We get to talking with them, as most everyone else had to continue with the race, and it turns out that they weren't riding the STP, they were riding something called the PCP. The PCP is a Portland to Centralia (mid-point of the STP) and back to Portland. Same distance as the STP, but you end up where you start, and those that live in Portland don't have to drive to Seattle for the start. So now these two are stuck maybe 60 miles from home with bent bikes, and no way to get back. That's where we come in. It turns out that the girl slept in and got a late start, and she met her friends about 25 miles into the race, and left her car not too far from one of the pit stops. So we load up the two bikes on my friend's Jeep, and we each take one of the cyclists with us to meet our team at the next appointed spot, and then on to their car. During the ride, we talked to our passengers to asses whether they really were OK, and if one was able to safely drive.

She works at a Portland triathlon supply shop, and he builds custom bike frames from scratch (his bike is probably rebuilt by now) so we now have a bike builder and a triathlon shop clerk who REALLY REALLY owe us. They asked why we went so out of the way, and I just replied that we just hope that if our partners ever get in a jam somewhere where they need help, someone will do the same.

Anyway, the cops ticket the tow car with failure to yield, and then they discover that the driver of the towed car doesn't have a license! But wait, it gets better. HE argues that since the car doesn't have an engine why does it matter? Arguing with a cop like that shows you what types of "characters" these two are. (That and they hiked up their "jailers" and tossed away their cigarettes when the cops showed up. I thought that was rather comical) The second cop wanders over and looks at the towed car to verify that the car has no engine, and sees that the car has the brakes disconnected (no master cylinder or brake booster) They are towing a car with no power, and no brakes! That's why the girl was almost run over by the rolling car, no way to stop it. So the cops cite the towed car's driver with operating a motor vehicle without a license, and they also gave him an equipment violation ticket for malfunctioning brakes. They then tell him if he wants to contest them, he is free to tell the judge all about it. It would make the judge's day, they assured him. "

when you take all the precautions, and pay attention, there are always idiots trying to kill you because of their own sheer stupidity.



Edited 1 time(s). Last edit at 08/20/2006 01:24AM by Racer X.
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Re: Motorcycle helmet questions... (long, probably too long for most)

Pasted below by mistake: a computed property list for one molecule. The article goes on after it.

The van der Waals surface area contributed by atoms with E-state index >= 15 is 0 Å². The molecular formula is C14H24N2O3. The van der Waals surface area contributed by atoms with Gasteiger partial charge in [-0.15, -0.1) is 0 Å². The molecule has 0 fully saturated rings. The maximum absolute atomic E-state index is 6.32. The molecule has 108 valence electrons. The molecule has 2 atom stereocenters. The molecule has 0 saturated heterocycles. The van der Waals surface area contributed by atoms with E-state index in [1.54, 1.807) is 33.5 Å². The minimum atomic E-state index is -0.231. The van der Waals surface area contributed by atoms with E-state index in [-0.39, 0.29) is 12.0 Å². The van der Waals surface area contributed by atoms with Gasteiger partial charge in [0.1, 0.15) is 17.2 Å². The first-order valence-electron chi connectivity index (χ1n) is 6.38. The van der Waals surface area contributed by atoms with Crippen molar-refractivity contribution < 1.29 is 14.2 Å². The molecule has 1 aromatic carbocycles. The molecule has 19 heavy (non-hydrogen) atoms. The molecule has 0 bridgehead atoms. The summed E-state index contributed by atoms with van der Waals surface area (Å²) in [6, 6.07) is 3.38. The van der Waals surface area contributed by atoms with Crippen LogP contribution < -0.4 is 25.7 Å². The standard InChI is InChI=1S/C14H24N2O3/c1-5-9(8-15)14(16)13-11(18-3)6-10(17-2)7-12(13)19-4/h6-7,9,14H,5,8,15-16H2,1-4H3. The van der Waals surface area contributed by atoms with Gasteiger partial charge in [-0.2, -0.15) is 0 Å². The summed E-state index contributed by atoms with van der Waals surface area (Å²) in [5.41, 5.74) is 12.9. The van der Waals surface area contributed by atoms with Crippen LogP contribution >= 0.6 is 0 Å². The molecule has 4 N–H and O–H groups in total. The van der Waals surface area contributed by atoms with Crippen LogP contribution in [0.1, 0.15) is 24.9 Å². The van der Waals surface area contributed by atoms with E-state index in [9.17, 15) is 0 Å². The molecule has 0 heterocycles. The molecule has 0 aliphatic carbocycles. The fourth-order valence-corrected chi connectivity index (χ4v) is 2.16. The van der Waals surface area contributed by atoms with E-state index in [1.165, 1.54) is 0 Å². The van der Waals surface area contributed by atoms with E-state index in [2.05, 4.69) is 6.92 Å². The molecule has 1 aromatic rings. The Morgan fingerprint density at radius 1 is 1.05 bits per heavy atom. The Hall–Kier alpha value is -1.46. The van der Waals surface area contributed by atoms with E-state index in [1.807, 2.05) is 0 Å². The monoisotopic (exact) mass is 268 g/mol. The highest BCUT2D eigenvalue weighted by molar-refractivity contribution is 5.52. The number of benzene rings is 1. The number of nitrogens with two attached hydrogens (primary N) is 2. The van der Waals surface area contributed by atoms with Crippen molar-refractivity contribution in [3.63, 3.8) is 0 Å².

Posted by: tuqqer
Date: August 20, 2006 11:07AM
Quote
mrbigstuff
read this, you will be better-informed:
[www.motorcyclistonline.com]

OMG, someone is finally addressing the duh! part of making helmet material hard as rocks, where in fact, they should be softer, softer, softer.

Thanks for that link, mrbigstuff. I'm just amazed that it's taking this many years for someone to come out and realize, "Hard helmets don't prevent as many injuries as one with a soft interior." What helmets need is soft padding, to slowly absorb the G forces. Not rock-hard material that is designed solely to not crack in an accident. Kudos to that site for waking up the issue.



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Re: Motorcycle helmet questions... (long, probably too long for most)
Posted by: Psurfer
Date: August 20, 2006 11:34AM
Riding w/visor flipped-up: You won't want to do it much unless you're going Really slow. As mentioned, the wind will feel like it's pulling your helmet off. Which brings up Eye Protection- also mentioned above, but worth repeating. -Even if you must go helmet-less on a short ride, always ALWAYS wear that eye protection.
I don't know if you've ridden much; if so, you've already found that even just tooling around at 25mph will get you bugsintheeyeballitis!

I used to have -and miss- an old 70's Vespa Rally 200, which I found languishing in a shed at a garage sale. (Bought it for something like $35!) A very fun ride.
I've since kitted up a small-engined modern scooter to move! at very high revs, but admittedly, the vintage stuff had far more Soul. Enjoy it.
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Re: Motorcycle helmet questions... (long, probably too long for most)
Posted by: Pat
Date: August 20, 2006 11:34AM
One problem with some of the 3/4 helmets is noise. My first one had the removable cold weather ear/neck extender. With it off, the wind noise through the straps at speed (I did take mine on the freeway) was unbelievable. Louder than anything else around, including emergency vehicles.